Do confidence intervals (CIs) also include information on effect size, in addition to statistical significance - enough to warrant not reporting each of those separately?

My understanding is that CIs replace the need for p-values, in that if a statistic is significantly different from 0 e.g. at the 0.05 level, then the 95% CI for that statistic will not contain 0.

But my question is: if the CI is provided and can be taken as an interval estimate of effect size, then does this eliminate the need to also specify the actual effect size, insofar as (correct me if I'm wrong) the latter is merely the point-estimate of the former?

And isn't this just a case of estimation statistics seeking to replace null hypothesis significance testing [*] ??

To illustrate this in the context of specific analyses: 1) For an ANOVA for which a partial-eta-square statistic is chosen as the measure of effect size, then would the corresponding CI have to be given for this particular effect-size statistic, or for the reported effect itself (e.g. main or interaction effect)? 2) For a correlation for which Pearson's R is chosen as the measure of effect size, and if CIs are provided for R, is there any point to still reporting the (point estimate) of R itself, as long as it can be assumed that the interval-estimate (the CI) is symmetrical about this point?

I might be mixing&confusing several key concepts here, and I appreciate the patience of any answers that will try and clarify those different concepts.

[*] Cumming, Geoff (2012). Understanding The New Statistics: Effect Sizes, Confidence Intervals, and Meta-Analysis. New York: Routledge.

  • $\begingroup$ The effect size is just another statistic like the mean. You can actually use the delta method to generate confidence intervals for the effect size. Typically the effect size can be backed out of the p-value, which is to say the effect size typically provides no new information just the same information in a different way. $\endgroup$ – Michael Naaman Aug 8 at 13:46

According to Wikipedia:

About 50 to 100 different measures of effect size are known.

This thread presents several takes on meanings of the term. Another thread, somewhat related to your question, discusses the different information conveyed by effect sizes and p-values (and thus by CI related to those p-values).

I can find the term "effect size" to be more confusing than clarifying. I do like the idea of trying to present a sense of the practical significance of a "statistically significant" finding, which is what those who report "effect sizes" typically are trying to do. But that well intentioned effort can readily go astray. As Jeromy Anglim's answer to What descriptive statistics are not effect sizes? puts it:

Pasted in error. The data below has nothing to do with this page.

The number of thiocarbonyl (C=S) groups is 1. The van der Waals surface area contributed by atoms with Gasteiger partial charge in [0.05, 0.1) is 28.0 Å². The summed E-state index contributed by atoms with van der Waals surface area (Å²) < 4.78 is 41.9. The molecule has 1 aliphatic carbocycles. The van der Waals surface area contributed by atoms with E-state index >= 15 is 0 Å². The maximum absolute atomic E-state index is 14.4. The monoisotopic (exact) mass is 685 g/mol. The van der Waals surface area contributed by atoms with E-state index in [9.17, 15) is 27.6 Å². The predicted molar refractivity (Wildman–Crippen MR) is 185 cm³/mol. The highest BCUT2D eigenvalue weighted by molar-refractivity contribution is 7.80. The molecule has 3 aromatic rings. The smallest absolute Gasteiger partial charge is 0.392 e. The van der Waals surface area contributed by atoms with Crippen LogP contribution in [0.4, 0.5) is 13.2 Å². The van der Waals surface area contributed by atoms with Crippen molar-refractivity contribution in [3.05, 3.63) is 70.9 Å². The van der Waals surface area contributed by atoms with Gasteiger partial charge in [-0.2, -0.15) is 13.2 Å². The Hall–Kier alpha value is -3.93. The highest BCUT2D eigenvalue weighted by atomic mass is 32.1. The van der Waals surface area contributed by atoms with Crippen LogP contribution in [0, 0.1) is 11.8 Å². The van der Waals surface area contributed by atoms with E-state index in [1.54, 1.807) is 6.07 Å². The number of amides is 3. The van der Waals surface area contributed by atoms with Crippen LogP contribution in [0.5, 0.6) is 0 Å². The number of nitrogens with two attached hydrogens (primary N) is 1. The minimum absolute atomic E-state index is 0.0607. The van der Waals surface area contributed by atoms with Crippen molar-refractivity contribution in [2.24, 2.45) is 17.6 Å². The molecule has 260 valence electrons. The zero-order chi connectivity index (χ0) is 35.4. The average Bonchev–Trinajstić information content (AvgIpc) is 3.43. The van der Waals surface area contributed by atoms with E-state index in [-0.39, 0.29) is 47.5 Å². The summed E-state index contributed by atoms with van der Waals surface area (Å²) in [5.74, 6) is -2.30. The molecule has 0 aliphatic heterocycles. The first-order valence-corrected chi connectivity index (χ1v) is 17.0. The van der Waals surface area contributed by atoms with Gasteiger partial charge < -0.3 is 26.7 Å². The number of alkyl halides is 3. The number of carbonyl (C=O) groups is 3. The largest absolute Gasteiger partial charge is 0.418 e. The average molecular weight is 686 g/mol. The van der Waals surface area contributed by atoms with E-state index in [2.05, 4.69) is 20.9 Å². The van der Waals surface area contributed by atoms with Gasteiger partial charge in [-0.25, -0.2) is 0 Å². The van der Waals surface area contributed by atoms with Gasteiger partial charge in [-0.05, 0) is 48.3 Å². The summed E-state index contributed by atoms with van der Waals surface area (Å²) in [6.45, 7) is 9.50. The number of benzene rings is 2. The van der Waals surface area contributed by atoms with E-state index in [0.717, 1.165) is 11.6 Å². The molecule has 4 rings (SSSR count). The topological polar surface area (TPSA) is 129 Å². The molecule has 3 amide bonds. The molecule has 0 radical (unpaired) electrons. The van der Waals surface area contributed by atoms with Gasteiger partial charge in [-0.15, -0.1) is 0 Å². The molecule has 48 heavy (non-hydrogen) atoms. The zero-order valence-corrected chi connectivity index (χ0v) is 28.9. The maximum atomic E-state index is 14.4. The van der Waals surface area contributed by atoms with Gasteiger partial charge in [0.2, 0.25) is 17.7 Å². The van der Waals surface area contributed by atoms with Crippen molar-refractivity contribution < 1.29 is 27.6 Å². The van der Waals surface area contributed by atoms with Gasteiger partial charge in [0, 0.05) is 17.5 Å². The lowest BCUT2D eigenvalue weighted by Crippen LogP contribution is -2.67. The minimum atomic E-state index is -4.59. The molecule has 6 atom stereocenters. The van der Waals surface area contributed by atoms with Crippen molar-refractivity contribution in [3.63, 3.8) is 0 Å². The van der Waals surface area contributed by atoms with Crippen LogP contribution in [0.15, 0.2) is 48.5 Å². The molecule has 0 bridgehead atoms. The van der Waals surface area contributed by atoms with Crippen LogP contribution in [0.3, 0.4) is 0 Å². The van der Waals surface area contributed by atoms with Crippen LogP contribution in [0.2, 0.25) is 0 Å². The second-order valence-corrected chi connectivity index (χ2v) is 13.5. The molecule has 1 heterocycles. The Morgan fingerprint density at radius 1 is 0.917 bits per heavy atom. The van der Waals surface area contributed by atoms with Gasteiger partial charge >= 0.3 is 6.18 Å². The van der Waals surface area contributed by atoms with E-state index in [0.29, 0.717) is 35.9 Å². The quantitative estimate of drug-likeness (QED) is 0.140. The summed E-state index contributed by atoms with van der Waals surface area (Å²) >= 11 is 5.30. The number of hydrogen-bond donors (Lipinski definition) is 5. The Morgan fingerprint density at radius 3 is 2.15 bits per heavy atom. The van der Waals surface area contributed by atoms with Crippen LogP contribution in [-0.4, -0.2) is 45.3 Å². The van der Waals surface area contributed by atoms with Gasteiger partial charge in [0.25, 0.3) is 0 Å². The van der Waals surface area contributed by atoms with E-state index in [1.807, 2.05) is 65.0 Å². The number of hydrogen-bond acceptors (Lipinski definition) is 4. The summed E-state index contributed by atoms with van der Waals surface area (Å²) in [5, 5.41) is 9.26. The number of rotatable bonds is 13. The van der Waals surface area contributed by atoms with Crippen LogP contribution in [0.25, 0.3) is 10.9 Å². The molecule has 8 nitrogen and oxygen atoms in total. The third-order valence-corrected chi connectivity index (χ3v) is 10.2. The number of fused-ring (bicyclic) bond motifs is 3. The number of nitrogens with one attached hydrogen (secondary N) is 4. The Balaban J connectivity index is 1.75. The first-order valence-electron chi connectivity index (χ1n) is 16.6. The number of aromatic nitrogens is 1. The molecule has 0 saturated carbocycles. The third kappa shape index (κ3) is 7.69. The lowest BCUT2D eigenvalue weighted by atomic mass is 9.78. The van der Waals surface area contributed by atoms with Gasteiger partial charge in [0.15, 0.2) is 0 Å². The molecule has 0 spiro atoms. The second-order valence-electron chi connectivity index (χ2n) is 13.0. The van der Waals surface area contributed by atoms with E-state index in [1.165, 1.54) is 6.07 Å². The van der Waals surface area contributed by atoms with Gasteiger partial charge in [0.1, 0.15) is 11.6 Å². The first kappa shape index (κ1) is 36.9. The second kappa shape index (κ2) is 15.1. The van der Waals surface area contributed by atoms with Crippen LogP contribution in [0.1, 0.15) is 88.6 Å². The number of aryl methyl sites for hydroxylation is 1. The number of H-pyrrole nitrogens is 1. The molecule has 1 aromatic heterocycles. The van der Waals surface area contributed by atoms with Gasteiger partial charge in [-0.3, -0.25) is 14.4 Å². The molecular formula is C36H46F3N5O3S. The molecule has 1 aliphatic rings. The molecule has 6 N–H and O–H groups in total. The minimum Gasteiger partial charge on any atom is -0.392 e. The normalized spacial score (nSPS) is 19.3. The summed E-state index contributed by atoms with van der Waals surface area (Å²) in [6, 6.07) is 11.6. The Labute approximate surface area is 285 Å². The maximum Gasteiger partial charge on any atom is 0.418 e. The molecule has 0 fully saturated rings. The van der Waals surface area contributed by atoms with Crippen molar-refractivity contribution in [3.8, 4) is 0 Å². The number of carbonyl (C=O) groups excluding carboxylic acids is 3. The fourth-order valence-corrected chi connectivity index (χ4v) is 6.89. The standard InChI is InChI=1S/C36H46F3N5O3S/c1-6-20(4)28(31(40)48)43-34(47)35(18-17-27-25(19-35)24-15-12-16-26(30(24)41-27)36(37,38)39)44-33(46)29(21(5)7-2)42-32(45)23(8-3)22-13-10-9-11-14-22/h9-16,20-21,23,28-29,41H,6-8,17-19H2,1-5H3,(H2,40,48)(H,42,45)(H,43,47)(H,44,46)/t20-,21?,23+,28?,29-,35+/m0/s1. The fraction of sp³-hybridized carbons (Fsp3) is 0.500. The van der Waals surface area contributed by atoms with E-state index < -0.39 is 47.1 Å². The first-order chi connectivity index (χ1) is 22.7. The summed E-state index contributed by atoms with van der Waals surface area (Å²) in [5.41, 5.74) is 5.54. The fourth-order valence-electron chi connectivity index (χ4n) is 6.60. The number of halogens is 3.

Any statistic that communicates the degree of relationships and is not especially contaminated by sample size is probably an effect size measure. Thus, Beta coefficients, R-square, covariance, raw mean differences between groups, and so on all capture the degree of effect. That said, I find that some researchers apply effect size measures somewhat blindly and forget that the broader aim is to give readers a sense of the degree of effect.

So focus on giving your audience "a sense of the degree of effect."

Point estimates are often most useful toward that end. Confidence intervals (CI) then represent just that--a type of measure of confidence in the point estimates.

Things get a bit more complicated when your measure of "effect size" is a scaled version of a raw effect size. Cohen's d comes to mind. The raw mean difference between two groups is already a type of effect size; Cohen's d scales that by a pooled estimate of the within-group standard deviation to provide a unitless effect size measure. Which gives a better "sense of the degree of effect"? The answer to that question can depend on the subject matter at hand. And if you want to provide Cohen's d as the effect size measure, one could argue that CI for that measure should also be provided.

Two more notes. First, several measures of effect size (e.g., Cohen's d and Pearson's r) can be directly related to p-values and CI if you know the sample size and certain assumptions are met. Second, you can't assume that CI are symmetric about the point estimate. In your example of Pearson's r, values are restricted to the interval [-1,1] and thus CI near the extremes can't be symmetric. CI for Pearson's r based on Fishers's transformation are symmetric in an hyperbolic arc-tangent transformation, but I don't think that presenting values of $\operatorname{artanh}(r)$ would give most readers a useful "sense of the degree of effect."

  • $\begingroup$ Thanks for your answer, it's a helpful start. I don't think I was hung up on terminology at all - quite to the contrary, I was trying to grasp a very broad&theoretical concept, that of effect sizes (however they might be conceptualised) estimated either by points or by intervals. $\endgroup$ – z8080 May 11 '18 at 9:16

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